In Eclipse, selecting a line and pressing Alt + / will move the line up and down, a quick way to avoid copy&paste. Is there an equivalent in Visual Studio?

  • 6
    I wanted to know how to do this in eclipse now I know.
    – Dan
    Apr 1, 2016 at 20:20
  • 3
    Note that in VS 2013+ this shortcut is now supported
    – benscabbia
    Aug 19, 2016 at 5:10

7 Answers 7


In Visual Studio 2013 and later, this functionality is built in. ALT + UP/DOWN will move a line up or down.

If you need this functionality in VS2012 (works with VS2010 too), take a look at the MoveLine Visual Studio Extension or the Productivity Power Tools suite.

  • 43
    Unbelievable that you need a plugin for this Sep 26, 2014 at 15:49
  • how about child element when you select a tag ? for example I have selected a div tag and I want to move up all child element , instead of selecting by mouse .
    – Arash
    Apr 17, 2016 at 6:34
  • 15
    If you want to rebind it, the name of the command is "Edit.MoveSelectedLinesUp", under Tools > Options > Environment > Keyboard. Sep 1, 2016 at 9:54
  • In Ubuntu 16.04 worked out of the box! Thanks a lot! Apr 9, 2017 at 12:27
  • 1
    @Shimmy you actually have a better option with Ctrl + Shift + Alt + Direction keys. You can move it anywhere. Mar 15, 2019 at 20:10

ReSharper's Ctrl + Shift + Alt + /// is even more powerful - when on the beginning of the line, it will move the entire line, but can also be used to move entire methods, change the order of parameters, etc.

  • 4
    Also doesn't work if R# thinks the current line is part of a larger construct. E.g., try moving a using statement from the top of a file a few lines down to be inside the namespace declaration. When the line containing the using is on the line below the namespace declaration, R# will combine them and the next call to <kbd>Ctrl</kbd> + <kbd>Shift</kbd> + <kbd>Alt</kbd> + <kbd>&darr;</kbd> will move both the namespace and the using line all the way to the end of the former namespace code block.
    – Carl G
    Oct 2, 2012 at 18:30
  • 1
    Also doesn't seem to work to move lines across method boundaries.
    – Robin Coe
    Aug 24, 2015 at 14:20

For me in Visual Studio 2019 it comes default closed.

For open it:

Tools -> Options -> Keyboard then select Edit.MoveSelectedLinesUp, click "Press shortcut keys" input and press Alt + Up (or whatever you want for it). And the other one is Edit.MoveSelectedLinesDown, click "Press shortcut keys" input and press Alt + Down (or whatever you want for it).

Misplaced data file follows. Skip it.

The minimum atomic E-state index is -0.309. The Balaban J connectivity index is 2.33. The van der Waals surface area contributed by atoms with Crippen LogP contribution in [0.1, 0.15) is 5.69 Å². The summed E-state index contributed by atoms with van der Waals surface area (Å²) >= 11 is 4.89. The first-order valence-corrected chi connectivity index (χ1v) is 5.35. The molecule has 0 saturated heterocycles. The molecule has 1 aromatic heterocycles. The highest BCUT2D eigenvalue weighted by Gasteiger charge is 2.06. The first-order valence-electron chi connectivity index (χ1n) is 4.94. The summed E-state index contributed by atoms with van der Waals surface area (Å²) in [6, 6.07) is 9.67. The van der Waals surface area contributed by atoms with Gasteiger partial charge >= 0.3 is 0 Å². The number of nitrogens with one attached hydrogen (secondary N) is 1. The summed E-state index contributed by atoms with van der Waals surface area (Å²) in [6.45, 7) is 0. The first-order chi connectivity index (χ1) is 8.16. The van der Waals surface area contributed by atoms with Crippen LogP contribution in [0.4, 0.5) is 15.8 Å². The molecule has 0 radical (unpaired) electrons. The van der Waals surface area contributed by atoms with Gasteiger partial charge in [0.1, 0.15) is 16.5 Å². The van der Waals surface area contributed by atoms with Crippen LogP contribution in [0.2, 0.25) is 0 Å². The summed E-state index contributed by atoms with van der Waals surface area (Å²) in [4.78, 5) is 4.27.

• 4
    I also found that these had no default key-binding in VS 2019
    – Andrew W
    May 18, 2020 at 9:55
  • 2
    Alt+Up and Alt+Down are already bound to Format.SpaceDown, though I don't even know what that does. You think I can rebind it?
    – A-K-
    Mar 11, 2021 at 18:56
  • 1
    @IneffaWolf, anyway, bindings Format.SpaceDown and Format.SpaceUp can be executable within VC Dialog Editor (at least in VS2019 it is so). If you assign the same key bindings to Edit.MoveSelectedLinesUp/Down but only for C# Editor, for example, I believe there won't be any conflict.
    – Barabas
    May 26, 2021 at 2:48

This is now working out of the box with Visual Studio 2013, same way as in Eclipse.

  • 2
    Not quite the same, it doesn't correct the indentation
    – Sentry
    Oct 25, 2016 at 11:45
  • @Sentry ctrl+k,D Nov 30, 2017 at 9:35

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For Visual Studio 2013: Tools -> Options -> Keyboard then select Edit.MoveSelectedLinesDown, click "Press shortcut keys" input and press Alt + Down. You also have to select the scope of the shortcut to be within "Text Editor".


In Visual Studio 2013 and later, you can move lines up and down using Alt + / Alt + . Unfortunately this will not adjust the indentation if you move between blocks, as of today only ReSharper (and all other IDE's by Jetbrains including Rider) can help you with that.

To move entire blocks of code around you can move the cursor to its head and press Ctrl + m twice fast to collapse it, and then use the command above to move it around.

Here is a neat reference to all default keyboard shortcuts in different versions of Visual Studio.


With the VSCommands extension, you have exactly that keyboard shortcut. And, by the way, a Stack OVerflow notification toolbar :)

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